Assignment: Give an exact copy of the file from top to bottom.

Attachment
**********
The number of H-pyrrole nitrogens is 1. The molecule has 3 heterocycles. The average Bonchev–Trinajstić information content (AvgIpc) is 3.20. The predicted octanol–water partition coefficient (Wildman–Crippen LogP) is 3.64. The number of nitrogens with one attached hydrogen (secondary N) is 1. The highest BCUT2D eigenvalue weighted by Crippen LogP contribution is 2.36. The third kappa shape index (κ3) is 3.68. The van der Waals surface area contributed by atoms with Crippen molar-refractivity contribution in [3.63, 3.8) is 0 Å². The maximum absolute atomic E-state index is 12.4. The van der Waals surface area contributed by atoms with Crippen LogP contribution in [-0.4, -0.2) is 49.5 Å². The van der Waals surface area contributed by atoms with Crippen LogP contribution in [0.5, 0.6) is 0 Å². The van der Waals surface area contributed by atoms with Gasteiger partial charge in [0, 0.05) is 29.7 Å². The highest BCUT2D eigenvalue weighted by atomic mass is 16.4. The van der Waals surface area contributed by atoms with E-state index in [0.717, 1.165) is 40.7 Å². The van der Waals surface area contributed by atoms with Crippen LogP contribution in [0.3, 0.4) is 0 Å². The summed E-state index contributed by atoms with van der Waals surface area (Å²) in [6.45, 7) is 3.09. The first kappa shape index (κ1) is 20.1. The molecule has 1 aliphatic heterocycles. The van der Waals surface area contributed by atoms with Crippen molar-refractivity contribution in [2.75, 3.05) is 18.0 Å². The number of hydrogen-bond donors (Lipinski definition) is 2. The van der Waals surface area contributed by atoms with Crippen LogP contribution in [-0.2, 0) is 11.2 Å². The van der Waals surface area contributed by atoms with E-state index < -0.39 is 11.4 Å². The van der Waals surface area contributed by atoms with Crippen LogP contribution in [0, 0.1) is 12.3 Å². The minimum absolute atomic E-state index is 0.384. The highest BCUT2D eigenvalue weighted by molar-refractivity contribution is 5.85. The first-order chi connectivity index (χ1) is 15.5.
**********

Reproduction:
The number of H-pyrrole nitrogens is 1. The molecule has 3 heterocycles. The average Bonchev–Trinajstić information content (AvgIpc) is 3.20. The predicted octanol–water partition coefficient (Wildman–Crippen LogP) is 3.64. The number of nitrogens with one attached hydrogen (secondary N) is 1. The highest BCUT2D eigenvalue weighted by Crippen LogP contribution is 2.36. The third kappa shape index (κ3) is 3.68. The van der Waals surface area contributed by atoms with Crippen molar-refractivity contribution in [3.63, 3.8) is 0 Å². The maximum absolute atomic E-state index is 12.4. The van der Waals surface area contributed by atoms with Crippen LogP contribution in [-0.4, -0.2) is 49.5 Å². The van der Waals surface area contributed by atoms with Crippen LogP contribution in [0.5, 0.6) is 0 Å². The van der Waals surface area contributed by atoms with Gasteiger partial charge in [0, 0.05) is 29.7 Å². The highest BCUT2D eigenvalue weighted by atomic mass is 16.4. The van der Waals surface area contributed by atoms with E-state index in [0.717, 1.165) is 40.7 Å². The van der Waals surface area contributed by atoms with Crippen LogP contribution in [0.3, 0.4) is 0 Å². The summed E-state index contributed by atoms with van der Waals surface area (Å²) in [6.45, 7) is 3.09. The first kappa shape index (κ1) is 20.1. The molecule has 1 aliphatic heterocycles. The van der Waals surface area contributed by atoms with Crippen molar-refractivity contribution in [2.75, 3.05) is 18.0 Å². The number of hydrogen-bond donors (Lipinski definition) is 2. The van der Waals surface area contributed by atoms with Crippen LogP contribution in [-0.2, 0) is 11.2 Å². The van der Waals surface area contributed by atoms with E-state index < -0.39 is 11.4 Å². The van der Waals surface area contributed by atoms with Crippen LogP contribution in [0, 0.1) is 12.3 Å². The minimum absolute atomic E-state index is 0.384. The highest BCUT2D eigenvalue weighted by molar-refractivity contribution is 5.85. The first-order chi connectivity index (χ1) is 15.5.